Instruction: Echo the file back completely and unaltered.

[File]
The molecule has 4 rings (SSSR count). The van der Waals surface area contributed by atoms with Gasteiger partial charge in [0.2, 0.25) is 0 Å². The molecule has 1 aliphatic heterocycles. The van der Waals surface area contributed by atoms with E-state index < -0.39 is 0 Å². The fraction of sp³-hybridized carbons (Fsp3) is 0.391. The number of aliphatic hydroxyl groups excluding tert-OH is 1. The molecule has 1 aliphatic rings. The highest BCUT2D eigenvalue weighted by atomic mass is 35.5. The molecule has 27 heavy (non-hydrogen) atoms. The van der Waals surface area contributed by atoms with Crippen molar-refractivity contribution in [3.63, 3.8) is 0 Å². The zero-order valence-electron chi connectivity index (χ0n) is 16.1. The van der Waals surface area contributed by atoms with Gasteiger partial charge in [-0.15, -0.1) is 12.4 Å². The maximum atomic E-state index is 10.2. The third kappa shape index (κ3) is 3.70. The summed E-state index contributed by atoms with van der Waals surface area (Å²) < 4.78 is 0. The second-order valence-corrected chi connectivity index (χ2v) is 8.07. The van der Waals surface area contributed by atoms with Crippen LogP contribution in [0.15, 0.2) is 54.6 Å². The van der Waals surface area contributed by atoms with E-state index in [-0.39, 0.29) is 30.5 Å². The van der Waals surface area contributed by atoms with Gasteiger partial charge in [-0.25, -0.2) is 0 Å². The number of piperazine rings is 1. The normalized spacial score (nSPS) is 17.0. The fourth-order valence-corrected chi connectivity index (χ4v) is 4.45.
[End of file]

The molecule has 4 rings (SSSR count). The van der Waals surface area contributed by atoms with Gasteiger partial charge in [0.2, 0.25) is 0 Å². The molecule has 1 aliphatic heterocycles. The van der Waals surface area contributed by atoms with E-state index < -0.39 is 0 Å². The fraction of sp³-hybridized carbons (Fsp3) is 0.391. The number of aliphatic hydroxyl groups excluding tert-OH is 1. The molecule has 1 aliphatic rings. The highest BCUT2D eigenvalue weighted by atomic mass is 35.5. The molecule has 27 heavy (non-hydrogen) atoms. The van der Waals surface area contributed by atoms with Crippen molar-refractivity contribution in [3.63, 3.8) is 0 Å². The zero-order valence-electron chi connectivity index (χ0n) is 16.1. The van der Waals surface area contributed by atoms with Gasteiger partial charge in [-0.15, -0.1) is 12.4 Å². The maximum atomic E-state index is 10.2. The third kappa shape index (κ3) is 3.70. The summed E-state index contributed by atoms with van der Waals surface area (Å²) < 4.78 is 0. The second-order valence-corrected chi connectivity index (χ2v) is 8.07. The van der Waals surface area contributed by atoms with Crippen LogP contribution in [0.15, 0.2) is 54.6 Å². The van der Waals surface area contributed by atoms with E-state index in [-0.39, 0.29) is 30.5 Å². The van der Waals surface area contributed by atoms with Gasteiger partial charge in [-0.25, -0.2) is 0 Å². The number of piperazine rings is 1. The normalized spacial score (nSPS) is 17.0. The fourth-order valence-corrected chi connectivity index (χ4v) is 4.45.